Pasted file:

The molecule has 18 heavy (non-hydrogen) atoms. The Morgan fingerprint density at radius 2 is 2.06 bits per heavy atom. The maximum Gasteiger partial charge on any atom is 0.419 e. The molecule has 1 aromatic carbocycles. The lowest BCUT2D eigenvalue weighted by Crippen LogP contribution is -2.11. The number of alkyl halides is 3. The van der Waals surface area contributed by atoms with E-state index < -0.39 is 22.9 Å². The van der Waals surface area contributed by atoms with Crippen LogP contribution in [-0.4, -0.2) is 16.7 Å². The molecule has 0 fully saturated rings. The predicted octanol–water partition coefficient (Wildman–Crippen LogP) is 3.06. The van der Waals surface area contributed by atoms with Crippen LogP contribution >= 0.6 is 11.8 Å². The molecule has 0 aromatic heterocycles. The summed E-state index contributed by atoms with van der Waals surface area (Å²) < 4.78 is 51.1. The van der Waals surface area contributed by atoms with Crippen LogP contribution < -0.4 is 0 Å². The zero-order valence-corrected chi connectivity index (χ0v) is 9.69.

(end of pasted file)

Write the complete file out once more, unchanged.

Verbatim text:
The molecule has 18 heavy (non-hydrogen) atoms. The Morgan fingerprint density at radius 2 is 2.06 bits per heavy atom. The maximum Gasteiger partial charge on any atom is 0.419 e. The molecule has 1 aromatic carbocycles. The lowest BCUT2D eigenvalue weighted by Crippen LogP contribution is -2.11. The number of alkyl halides is 3. The van der Waals surface area contributed by atoms with E-state index < -0.39 is 22.9 Å². The van der Waals surface area contributed by atoms with Crippen LogP contribution in [-0.4, -0.2) is 16.7 Å². The molecule has 0 fully saturated rings. The predicted octanol–water partition coefficient (Wildman–Crippen LogP) is 3.06. The van der Waals surface area contributed by atoms with Crippen LogP contribution >= 0.6 is 11.8 Å². The molecule has 0 aromatic heterocycles. The summed E-state index contributed by atoms with van der Waals surface area (Å²) < 4.78 is 51.1. The van der Waals surface area contributed by atoms with Crippen LogP contribution < -0.4 is 0 Å². The zero-order valence-corrected chi connectivity index (χ0v) is 9.69.